If you’ve been following CSS best practices, using prefixes for all major browsers, along with the unprefixed properties in your code, then there’s not much to be learned from Microsoft’s guide (though there are a couple of differences in touch APIs that are worth looking over).
But if you’ve been targeting WebKit alone, Microsoft’s guide will get your sites working in IE 10, WebKit, and other browsers that have dropped prefixes for standardized CSS properties.
Sadly, even some the largest sites on the web are coding exclusively for WebKit browsers like Chrome, Safari and Mobile Safari. The problem is bad enough that Microsoft, Mozilla and Opera are planning to add support for some -webkit prefixed CSS properties.
In other words, because web developers are using only the -webkit prefix, other browsers must either add support for -webkit or risk being seen as less capable browsers even when they aren’t. So far Microsoft hasn’t carried through and actually added support for -webkit to any versions of IE 10, but Opera has added it to its desktop and mobile browsers.
Microsoft’s guide to making sites work in IE 10 for Windows Phone 8 also covers device detection (though it cautions that feature detection is the better way to go) and how to make sure you trigger standards mode in your testing environment, since IE 10 defaults to backward-compatibility mode when used on local intranets.
For more details on how to make sure your site works well in IE 10 for Windows Phone 8, head on over to the Windows Phone Developer Blog (and be sure to read through the comments for a couple more tips).

Wednesday, November 14, 2012

Storage buying guide

Looking for new storage devices and need some tips? You're in the right place.

Information runs the computing world, and handling it is crucial. So it's important that you select the best storage device to not only keep your data, but also distribute it. In this guide, I'll explain the basics of storage and list the features that you should consider when shopping. But if you're ready to leave for the store right now, here are my top picks.

Hard-core users hoping to get the most out of a home storage solution should consider a network-attached storage (NAS) server from Synology, such as the DS1511+, DS412+, or the DS213air. Both offer superfast speeds, a vast amount of features, and state-of-the-art user interfaces and are more than worth the investment.

Alternatively, if you want to make your computer faster, a solid-state drive (SSD) such as the Samsung 830, the Intel 520, or the OCZ Vertex 4 will significantly boost speeds of your current hard-drive-based system.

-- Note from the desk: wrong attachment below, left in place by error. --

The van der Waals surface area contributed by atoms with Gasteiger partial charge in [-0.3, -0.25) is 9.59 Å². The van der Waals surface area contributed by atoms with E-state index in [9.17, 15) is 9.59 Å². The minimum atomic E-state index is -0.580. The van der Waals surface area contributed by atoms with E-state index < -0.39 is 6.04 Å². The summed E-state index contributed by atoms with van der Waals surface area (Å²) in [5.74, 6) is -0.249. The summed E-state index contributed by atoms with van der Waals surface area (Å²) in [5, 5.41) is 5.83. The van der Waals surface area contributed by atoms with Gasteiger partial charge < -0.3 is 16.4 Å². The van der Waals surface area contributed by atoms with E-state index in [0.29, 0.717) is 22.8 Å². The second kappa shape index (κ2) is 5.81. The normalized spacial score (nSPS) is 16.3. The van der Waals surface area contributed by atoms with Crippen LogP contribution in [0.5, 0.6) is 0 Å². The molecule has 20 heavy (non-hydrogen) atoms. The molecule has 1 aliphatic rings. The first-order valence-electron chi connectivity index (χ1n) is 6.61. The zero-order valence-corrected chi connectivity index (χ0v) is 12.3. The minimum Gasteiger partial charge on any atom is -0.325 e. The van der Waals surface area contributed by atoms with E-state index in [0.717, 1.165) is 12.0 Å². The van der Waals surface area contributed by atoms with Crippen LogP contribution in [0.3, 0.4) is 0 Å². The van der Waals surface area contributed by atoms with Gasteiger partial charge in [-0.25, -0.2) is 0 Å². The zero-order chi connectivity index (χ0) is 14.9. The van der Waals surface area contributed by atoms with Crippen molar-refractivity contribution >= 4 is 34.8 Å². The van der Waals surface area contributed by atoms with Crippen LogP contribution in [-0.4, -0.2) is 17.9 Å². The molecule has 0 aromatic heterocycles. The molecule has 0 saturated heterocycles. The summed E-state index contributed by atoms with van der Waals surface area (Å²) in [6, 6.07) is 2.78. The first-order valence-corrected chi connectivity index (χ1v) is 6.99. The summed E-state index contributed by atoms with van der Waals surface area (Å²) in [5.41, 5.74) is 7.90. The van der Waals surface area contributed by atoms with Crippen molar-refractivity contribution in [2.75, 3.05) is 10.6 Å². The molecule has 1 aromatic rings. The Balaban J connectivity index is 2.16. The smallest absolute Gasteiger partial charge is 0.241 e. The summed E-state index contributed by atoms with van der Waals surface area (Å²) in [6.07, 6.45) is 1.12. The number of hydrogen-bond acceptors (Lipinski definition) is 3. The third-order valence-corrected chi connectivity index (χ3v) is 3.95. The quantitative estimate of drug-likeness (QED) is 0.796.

Do you have information that you just can't afford to lose? Then I'd recommend the heavyweight, disaster-proof IoSafe Solo G3. You can't damage this drive even if you try. However, if you just want to casually extend your laptop's storage space, a nice and affordable portable drive, such as the Seagate Backup Plus, the WD My Passport, or the Buffalo MiniStation Thunderbolt will do the trick.

Now if you want to know more about storage, I invite you to read on. On the whole, there are three main points you should consider when making your list: performance, capacity, and data safety. I'll explain them briefly here. And after you're finished, check out this related post for an even deeper dive into the world of storage.

Storage performance refers to the speed at which data transfers within a device or from one device to another. Currently, the speed of a single consumer-grade internal drive is defined by the Serial ATA (SATA) interface standard, which determines how fast internal drives connect to a host (such as a personal computer or a server), or to one another. There are three generations of SATA, with the latest, SATA 3, capping at 6Gbps (or some 770MBps). The earlier SATA 1 and SATA 2 versions cap data speeds at 1.5Gbps and 3Gbps, respectively.

So what do those data speeds mean in the real world? Well, consider that at top speed, an SATA 3 drive can transfer a CD's worth of data (about 700MB) in less than one second. The actual speed may be slower due to mechanical limitations and overheads, but you get the idea of what's possible. Solid-state drives (SSDs), on the other hand, offer speeds much closer to the top speed of the SATA standard. Most existing internal drives and host devices (such as computers) now support SATA 3, and are backward-compatible with previous revisions of SATA.

Since internal drives are used in most other types of storage devices, including external drives and network storage, the SATA standard is the common denominator of storage performance. In other words, a single-volume storage solution -- one that has only one internal drive on the inside -- can be as fast as 6Gbps. In multiple-volume solutions, there are techniques that aggregate the speed of each individual drive into a faster combined data speed, but I'll discuss that in more detail below.

Capacity is the amount of data that a storage device can handle. Generally, we measure the total capacity of a drive or a storage solution in gigabytes (GB). On average, one GB can hold about 500 iPhone 4 photos, or about 200 iTunes digital songs.